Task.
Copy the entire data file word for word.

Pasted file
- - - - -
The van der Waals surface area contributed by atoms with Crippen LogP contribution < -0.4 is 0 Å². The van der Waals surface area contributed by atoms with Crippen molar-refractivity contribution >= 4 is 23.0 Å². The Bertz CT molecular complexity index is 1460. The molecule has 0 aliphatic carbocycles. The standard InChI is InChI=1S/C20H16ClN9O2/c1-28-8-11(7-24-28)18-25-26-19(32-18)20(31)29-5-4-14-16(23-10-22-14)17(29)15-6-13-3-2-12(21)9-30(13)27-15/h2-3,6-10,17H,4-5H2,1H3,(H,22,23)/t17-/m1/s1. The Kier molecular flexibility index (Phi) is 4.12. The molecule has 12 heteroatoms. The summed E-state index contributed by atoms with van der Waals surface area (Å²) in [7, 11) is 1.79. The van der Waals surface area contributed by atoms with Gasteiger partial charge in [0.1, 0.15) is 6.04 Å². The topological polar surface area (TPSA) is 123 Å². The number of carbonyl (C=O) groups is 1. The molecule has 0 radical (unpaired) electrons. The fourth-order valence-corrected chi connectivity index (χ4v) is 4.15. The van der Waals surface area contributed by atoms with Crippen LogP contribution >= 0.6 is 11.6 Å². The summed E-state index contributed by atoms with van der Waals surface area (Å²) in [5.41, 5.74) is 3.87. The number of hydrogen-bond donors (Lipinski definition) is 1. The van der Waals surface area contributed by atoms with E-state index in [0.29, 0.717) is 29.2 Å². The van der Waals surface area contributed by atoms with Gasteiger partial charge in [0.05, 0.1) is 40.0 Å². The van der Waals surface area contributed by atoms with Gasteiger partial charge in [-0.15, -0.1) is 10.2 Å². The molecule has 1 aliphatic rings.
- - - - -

The van der Waals surface area contributed by atoms with Crippen LogP contribution < -0.4 is 0 Å². The van der Waals surface area contributed by atoms with Crippen molar-refractivity contribution >= 4 is 23.0 Å². The Bertz CT molecular complexity index is 1460. The molecule has 0 aliphatic carbocycles. The standard InChI is InChI=1S/C20H16ClN9O2/c1-28-8-11(7-24-28)18-25-26-19(32-18)20(31)29-5-4-14-16(23-10-22-14)17(29)15-6-13-3-2-12(21)9-30(13)27-15/h2-3,6-10,17H,4-5H2,1H3,(H,22,23)/t17-/m1/s1. The Kier molecular flexibility index (Phi) is 4.12. The molecule has 12 heteroatoms. The summed E-state index contributed by atoms with van der Waals surface area (Å²) in [7, 11) is 1.79. The van der Waals surface area contributed by atoms with Gasteiger partial charge in [0.1, 0.15) is 6.04 Å². The topological polar surface area (TPSA) is 123 Å². The number of carbonyl (C=O) groups is 1. The molecule has 0 radical (unpaired) electrons. The fourth-order valence-corrected chi connectivity index (χ4v) is 4.15. The van der Waals surface area contributed by atoms with Crippen LogP contribution >= 0.6 is 11.6 Å². The summed E-state index contributed by atoms with van der Waals surface area (Å²) in [5.41, 5.74) is 3.87. The number of hydrogen-bond donors (Lipinski definition) is 1. The van der Waals surface area contributed by atoms with E-state index in [0.29, 0.717) is 29.2 Å². The van der Waals surface area contributed by atoms with Gasteiger partial charge in [0.05, 0.1) is 40.0 Å². The van der Waals surface area contributed by atoms with Gasteiger partial charge in [-0.15, -0.1) is 10.2 Å². The molecule has 1 aliphatic rings.